Caring Dentistry offers you post treatment information below. If you've misplaced your post treatment documents, please read the information below. If you have any questions, please call our office.
After Your Extraction
A few days after the extraction of a tooth, your wound usually heals to the point where you can function normally. You should follow a few rules to help prevent complications while making yourself more comfortable.
THE BLOOD CLOT:
After an extraction, a blood clot forms in the tooth socket. This clot is part of the normal healing process. It is important to avoid activities that might disturb the clot.
Do not smoke, rinse your mouth vigorously, or drink through a straw for 24 hours.
Do not clean the teeth next to the healing tooth socket for the rest of the day. You should, however, brush and floss the other teeth thoroughly.
Limit strenuous activities for 24 hours after extraction to reduce bleeding and help the blood clot form.
Dr. Thorner will place a gauze pack on the extraction site to limit bleeding and confine the blood while the clotting takes place. The gauze pack should be left in place for 30-45 minutes after you leave our office. Do not chew on the pack. If the bleeding or oozing continues, follow this procedure:
Fold a piece of clean gauze into a pad thick enough to bite on. Dampen the pad and place it directly on the extraction site.
Apply moderate pressure by closing the teeth firmly over the pad for about 30 minutes. Repeat if necessary.
Do not suck on the extraction site (Remember that a lot of saliva and a little blood may look like a lot of bleeding).
Caring Dentistry may prescribe medication to control pain and prevent infection. Use it only as directed. If you have prolonged or severe pain, swelling, bleeding, or fever call our office immediately.
SWELLING AND PAIN:
After a tooth is removed, you may have some discomfort and notice some swelling. You can reduce swelling and pain by applying cold compresses to the face for several hours after the extraction.
The day after the extraction, gently rinse your mouth with warm salt water (1/2 a teaspoon of salt in 1 glass of warm water). Rinsing after meals is important to keep food particles out of the extraction site Do not to rinse your mouth vigorously.
The day of your extraction, drink lots of liquids and eat soft foods. Avoid alcoholic beverages and hot liquids. For about two days, chew food on the other side, opposite to the extraction side. If you experience nausea and vomiting, call our office for advice.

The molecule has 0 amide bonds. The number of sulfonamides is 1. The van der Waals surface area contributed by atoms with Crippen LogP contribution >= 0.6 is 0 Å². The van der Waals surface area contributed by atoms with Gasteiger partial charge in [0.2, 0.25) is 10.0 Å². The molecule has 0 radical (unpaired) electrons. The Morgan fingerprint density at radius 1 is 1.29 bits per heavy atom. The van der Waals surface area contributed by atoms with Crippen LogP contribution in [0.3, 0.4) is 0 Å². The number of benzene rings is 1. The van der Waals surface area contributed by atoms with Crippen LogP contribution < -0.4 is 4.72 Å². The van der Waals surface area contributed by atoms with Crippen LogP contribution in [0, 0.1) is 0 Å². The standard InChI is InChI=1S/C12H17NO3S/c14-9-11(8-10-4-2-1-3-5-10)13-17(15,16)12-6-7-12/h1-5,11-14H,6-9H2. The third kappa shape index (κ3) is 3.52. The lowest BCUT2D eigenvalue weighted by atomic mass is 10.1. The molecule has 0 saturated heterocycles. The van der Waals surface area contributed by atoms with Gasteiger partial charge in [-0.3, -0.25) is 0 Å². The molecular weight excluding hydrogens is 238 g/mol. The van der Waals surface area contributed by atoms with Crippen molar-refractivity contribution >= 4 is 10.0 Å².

It’s important to brush and floss your teeth at least once a day. The tongue should also be brushed. Always use a soft bristled brush so that you do not injure the tissue in your mouth.
Information on Splint (Bite Guard)
The splint (or bite guard) with which you have been fitted is made of hard, clear plastic material that fits snugly over your upper teeth. It’s designed to provide a guiding ramp to allow your teeth to close in a more forward position than normal.
The purpose of your splint is to hold your lower jaw in a forward position to allow the disc (or pad) to re-position itself back onto the condyle (or ball of the jaw joint).
Once the disc is re-positioned, it will take several weeks for the stretched ligaments of the jaw joint to heal. During this period it is very important not to allow your lower jaw to bite back in its normal position. It usually requires 6 to 8 weeks of treatment for initial healing to occur.
There may need to be adjustments made at no additional cost during the first 6 weeks of treatment. This initial healing phase is then followed by another 4-6 weeks of adjustment and gradual reduction of wearing time. Due to the extreme variation of time needed during this reduction period a charge per visit will be made.
You should make every effort to limit your jaw movements to only those that are comfortable. Eat a relatively soft diet, take small bites, chew slowly and do not open wide. Hard foods should be avoided.
Wear your splint at all times, including eating, 24 hours a day. It should be taken out only to clean. When the splint is out, you should be careful not to let your jaw slip back or bite on your back teeth.
The splint should be brushed daily with toothpaste. Every 2-3 days you may wish to clean the splint with a commercial denture cleanser.
For the first 2 or 3 days that you wear the splint, you may experience some mild soreness or tenderness in the face or jaw joints. If you do, aspirin or Tylenol is recommended for discomfort.
If any problems develop while wearing the splint or if you have any questions, please do not hesitate to call Caring Dentistry.
How can we make
Depend on Caring Dentistry for reliable dental services performed by a knowledgeable and experienced staff.
Put your trust in a family owned and operated local dental office boasting more than 25 years of experience. Contact us today
for an appointment.